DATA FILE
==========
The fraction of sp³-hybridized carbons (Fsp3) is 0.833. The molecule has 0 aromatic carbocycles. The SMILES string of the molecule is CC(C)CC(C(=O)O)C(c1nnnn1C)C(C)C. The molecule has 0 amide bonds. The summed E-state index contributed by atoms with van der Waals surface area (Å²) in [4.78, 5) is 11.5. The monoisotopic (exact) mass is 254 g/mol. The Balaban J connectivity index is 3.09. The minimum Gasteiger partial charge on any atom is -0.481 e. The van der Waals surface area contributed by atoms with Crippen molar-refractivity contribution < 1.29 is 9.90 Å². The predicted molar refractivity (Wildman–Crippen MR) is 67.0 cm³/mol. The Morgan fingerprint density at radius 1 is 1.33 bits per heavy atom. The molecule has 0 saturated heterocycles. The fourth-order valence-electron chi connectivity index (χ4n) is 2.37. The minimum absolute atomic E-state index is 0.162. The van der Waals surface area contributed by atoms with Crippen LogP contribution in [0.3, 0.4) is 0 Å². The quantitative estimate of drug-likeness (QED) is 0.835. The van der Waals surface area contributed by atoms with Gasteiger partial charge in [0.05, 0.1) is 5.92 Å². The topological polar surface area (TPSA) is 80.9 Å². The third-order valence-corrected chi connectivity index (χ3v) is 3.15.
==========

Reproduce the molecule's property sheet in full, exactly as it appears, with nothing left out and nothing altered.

The fraction of sp³-hybridized carbons (Fsp3) is 0.833. The molecule has 0 aromatic carbocycles. The SMILES string of the molecule is CC(C)CC(C(=O)O)C(c1nnnn1C)C(C)C. The molecule has 0 amide bonds. The summed E-state index contributed by atoms with van der Waals surface area (Å²) in [4.78, 5) is 11.5. The monoisotopic (exact) mass is 254 g/mol. The Balaban J connectivity index is 3.09. The minimum Gasteiger partial charge on any atom is -0.481 e. The van der Waals surface area contributed by atoms with Crippen molar-refractivity contribution < 1.29 is 9.90 Å². The predicted molar refractivity (Wildman–Crippen MR) is 67.0 cm³/mol. The Morgan fingerprint density at radius 1 is 1.33 bits per heavy atom. The molecule has 0 saturated heterocycles. The fourth-order valence-electron chi connectivity index (χ4n) is 2.37. The minimum absolute atomic E-state index is 0.162. The van der Waals surface area contributed by atoms with Crippen LogP contribution in [0.3, 0.4) is 0 Å². The quantitative estimate of drug-likeness (QED) is 0.835. The van der Waals surface area contributed by atoms with Gasteiger partial charge in [0.05, 0.1) is 5.92 Å². The topological polar surface area (TPSA) is 80.9 Å². The third-order valence-corrected chi connectivity index (χ3v) is 3.15.